For more information on Tom’s Diner the Musical, click here!  It’s really a fun new show, featuring all of your favorite music from the 1950s and 60s.

And with that shameless plug, I bid you goodnight (and promise to post some new recipes soon, as well as a post all about being in Israel).

Snapshot of a Meal

I know I usually post recipes, but today I just wanted to share my lunch from the other day. No, no, I promise I’m not that person who takes a picture of every meal I eat, just ones I make that I feel I’ve put a good amount of thought or effort into.

One of those days when plating just wasn't my friend

One of those days when plating just wasn’t my friend

This was inspired partially just by my mood, but partially because I wanted something that felt like it would help me kick this little cold I have. So I put together a super colorful meal, packed with veggies, and flavored with lots of garlic, onions, and ginger. It comprised of mashed sweet potatoes with garlic sauteed mangold and caramelized onions, plus a little hint of musky white pepper.

Close up on mashed sweet potatoes

Close up on mashed sweet potatoes

The second part of the meal was based around this tomato “jam” I made (because I somehow got it in my head that I had to eat a gingery tomatoey jam with my lunch). It was actually very simple with a base of garlic and red onion, then two chopped tomatoes, a few teaspoons of grated ginger, two bay leaves and some rosemary. I sauteed the onion and garlic first, then added the rest of the ingredients, which I let cook until the tomato had become smooth, save for their skins. I realized that tomato jam on top of mashed sweet potatoes maybe wouldn’t be the best texturally speaking, but I didn’t have any bread, and quite frankly, I didn’t really want to add bread to this meal. In a stroke of genius, I remembered we had a bunch of tofu in the fridge, which I quickly dipped in a few tablespoons of tamari mixed with a touch of liquid smoke, and then pan seared to perfection. All in all, quite a delicious late afternoon lunch.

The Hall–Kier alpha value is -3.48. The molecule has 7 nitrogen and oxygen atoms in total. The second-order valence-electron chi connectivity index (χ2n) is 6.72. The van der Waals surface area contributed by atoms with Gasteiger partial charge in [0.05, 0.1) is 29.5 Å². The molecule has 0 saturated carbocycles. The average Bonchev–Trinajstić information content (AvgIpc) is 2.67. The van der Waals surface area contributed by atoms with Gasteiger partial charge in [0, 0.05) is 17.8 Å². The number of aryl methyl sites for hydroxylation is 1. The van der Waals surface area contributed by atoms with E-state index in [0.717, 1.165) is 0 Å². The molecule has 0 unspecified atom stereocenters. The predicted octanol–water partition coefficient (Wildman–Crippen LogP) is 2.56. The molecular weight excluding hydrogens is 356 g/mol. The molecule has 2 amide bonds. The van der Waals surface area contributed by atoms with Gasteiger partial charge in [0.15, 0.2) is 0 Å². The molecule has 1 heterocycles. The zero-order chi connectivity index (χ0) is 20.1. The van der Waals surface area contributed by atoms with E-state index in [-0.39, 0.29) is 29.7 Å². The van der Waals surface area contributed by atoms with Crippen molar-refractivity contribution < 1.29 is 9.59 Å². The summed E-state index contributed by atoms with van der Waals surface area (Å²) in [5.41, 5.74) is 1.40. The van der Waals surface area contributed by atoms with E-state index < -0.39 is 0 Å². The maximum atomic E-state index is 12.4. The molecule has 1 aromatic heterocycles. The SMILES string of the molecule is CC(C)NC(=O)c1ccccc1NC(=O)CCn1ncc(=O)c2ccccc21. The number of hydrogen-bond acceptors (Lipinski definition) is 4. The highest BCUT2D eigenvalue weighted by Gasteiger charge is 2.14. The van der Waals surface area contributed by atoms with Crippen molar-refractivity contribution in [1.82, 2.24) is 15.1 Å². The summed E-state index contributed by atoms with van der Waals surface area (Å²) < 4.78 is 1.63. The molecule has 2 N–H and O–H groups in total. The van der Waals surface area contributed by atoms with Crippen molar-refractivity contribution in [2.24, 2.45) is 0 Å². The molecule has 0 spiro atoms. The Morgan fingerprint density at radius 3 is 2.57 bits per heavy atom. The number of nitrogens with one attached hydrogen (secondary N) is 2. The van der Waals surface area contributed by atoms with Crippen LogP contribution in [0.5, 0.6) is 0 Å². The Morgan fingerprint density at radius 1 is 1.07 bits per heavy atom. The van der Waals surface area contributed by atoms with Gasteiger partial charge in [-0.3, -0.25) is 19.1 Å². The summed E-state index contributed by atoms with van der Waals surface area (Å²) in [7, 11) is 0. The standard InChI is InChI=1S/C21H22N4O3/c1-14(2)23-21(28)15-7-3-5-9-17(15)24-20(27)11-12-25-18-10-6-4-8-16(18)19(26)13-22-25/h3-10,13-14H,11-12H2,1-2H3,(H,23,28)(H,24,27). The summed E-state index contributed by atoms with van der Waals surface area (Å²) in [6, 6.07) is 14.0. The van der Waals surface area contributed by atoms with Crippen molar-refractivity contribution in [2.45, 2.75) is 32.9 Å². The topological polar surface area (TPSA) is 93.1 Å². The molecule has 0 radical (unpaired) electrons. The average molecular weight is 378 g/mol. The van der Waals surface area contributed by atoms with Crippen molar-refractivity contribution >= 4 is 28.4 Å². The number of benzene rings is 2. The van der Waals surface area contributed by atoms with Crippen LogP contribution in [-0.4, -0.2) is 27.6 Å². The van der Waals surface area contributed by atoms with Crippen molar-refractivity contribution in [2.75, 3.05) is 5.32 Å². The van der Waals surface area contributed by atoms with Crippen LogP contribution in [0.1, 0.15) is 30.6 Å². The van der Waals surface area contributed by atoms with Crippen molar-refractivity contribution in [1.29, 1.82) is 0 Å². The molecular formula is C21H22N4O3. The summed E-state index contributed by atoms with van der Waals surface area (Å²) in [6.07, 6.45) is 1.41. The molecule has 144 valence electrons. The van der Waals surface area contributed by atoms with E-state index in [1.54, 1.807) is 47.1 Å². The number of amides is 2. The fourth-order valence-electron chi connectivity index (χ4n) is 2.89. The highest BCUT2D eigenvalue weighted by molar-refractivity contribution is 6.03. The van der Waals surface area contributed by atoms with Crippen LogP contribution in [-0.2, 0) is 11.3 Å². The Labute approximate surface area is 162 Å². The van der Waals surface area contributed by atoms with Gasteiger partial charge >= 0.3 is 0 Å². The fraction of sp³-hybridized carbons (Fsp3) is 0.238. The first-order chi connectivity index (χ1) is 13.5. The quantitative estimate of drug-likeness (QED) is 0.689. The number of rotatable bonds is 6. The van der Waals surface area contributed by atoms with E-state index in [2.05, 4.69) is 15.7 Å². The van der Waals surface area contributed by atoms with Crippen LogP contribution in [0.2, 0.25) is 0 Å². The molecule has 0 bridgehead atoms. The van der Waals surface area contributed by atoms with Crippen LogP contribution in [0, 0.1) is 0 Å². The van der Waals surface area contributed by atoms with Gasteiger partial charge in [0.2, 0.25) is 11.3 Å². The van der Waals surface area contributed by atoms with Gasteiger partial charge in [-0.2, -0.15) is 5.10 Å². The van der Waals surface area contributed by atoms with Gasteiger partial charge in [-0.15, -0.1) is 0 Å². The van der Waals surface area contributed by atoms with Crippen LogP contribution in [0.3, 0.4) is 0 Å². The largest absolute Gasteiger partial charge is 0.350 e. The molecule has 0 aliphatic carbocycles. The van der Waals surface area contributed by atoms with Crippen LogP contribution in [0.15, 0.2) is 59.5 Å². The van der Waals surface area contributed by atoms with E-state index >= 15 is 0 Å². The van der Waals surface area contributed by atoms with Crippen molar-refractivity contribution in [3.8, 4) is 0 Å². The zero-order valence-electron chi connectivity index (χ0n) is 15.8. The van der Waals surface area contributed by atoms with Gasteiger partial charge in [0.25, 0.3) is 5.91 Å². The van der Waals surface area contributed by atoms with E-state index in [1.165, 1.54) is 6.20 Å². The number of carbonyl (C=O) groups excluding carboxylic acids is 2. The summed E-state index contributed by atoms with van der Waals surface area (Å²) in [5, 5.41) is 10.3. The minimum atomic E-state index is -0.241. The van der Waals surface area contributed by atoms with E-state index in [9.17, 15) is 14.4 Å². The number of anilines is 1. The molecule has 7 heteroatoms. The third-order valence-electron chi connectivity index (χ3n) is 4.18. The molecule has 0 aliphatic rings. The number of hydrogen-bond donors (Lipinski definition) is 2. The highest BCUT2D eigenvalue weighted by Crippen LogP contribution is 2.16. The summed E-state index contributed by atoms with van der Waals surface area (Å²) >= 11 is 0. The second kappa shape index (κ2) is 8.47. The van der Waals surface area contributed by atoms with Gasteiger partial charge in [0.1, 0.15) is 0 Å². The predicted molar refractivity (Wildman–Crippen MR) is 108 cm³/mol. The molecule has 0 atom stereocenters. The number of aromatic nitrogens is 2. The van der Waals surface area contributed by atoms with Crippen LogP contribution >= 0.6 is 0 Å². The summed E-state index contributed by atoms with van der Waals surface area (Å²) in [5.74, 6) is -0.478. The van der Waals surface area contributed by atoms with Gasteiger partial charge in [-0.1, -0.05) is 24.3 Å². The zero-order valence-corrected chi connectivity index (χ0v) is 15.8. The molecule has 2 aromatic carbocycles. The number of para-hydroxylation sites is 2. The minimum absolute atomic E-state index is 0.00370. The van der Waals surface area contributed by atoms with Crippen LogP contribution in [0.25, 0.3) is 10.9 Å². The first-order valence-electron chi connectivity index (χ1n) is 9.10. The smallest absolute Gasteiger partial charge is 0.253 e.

Close up on smokey seared tofu with ginger tomato jam

Close up on smokey seared tofu with ginger tomato jam

One final note on this meal, since I finished the leftovers last night, is that I completely transformed the last of the tomato jam into an asian fusion pasta sauce.  I added some cubed, roasted butternut squash, a splash of Cava, a touch of coconut milk, and a touch of red curry paste.  It was completely delicious, and completely different.  Which I guess is to say that one of these days I’ll do a post on transforming leftovers, but in the meantime, don’t throw them away!

Thanksgivukkuh Recap!

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Almost the whole gang!

First off, I need to apologize for how long it took me to get this written. I’ve been in the throes of opening a show ever since Thanksgiving (which entails quite a bit of craziness), but I’ve wanted to give an update as to how everything went, especially given the complexity and breadth of the menu I’d planned. Most fortunately for me, we got an oven and stove in my apartment a week before the holiday, so I no longer had to worry about where to cook everything. Really the most important piece of advice I can give when it comes to serving large holiday meals is to plan and cook in advance. While I’d written a shopping list and plan of action far in advance, when it came to the week before Thanksgiving, my planner was no where to be found…so I ended up frantically rewriting both my shopping list and action plan on a napkin in a cafe (how J.K. Rowling of me…also, I did end up finding my planner, after the fact).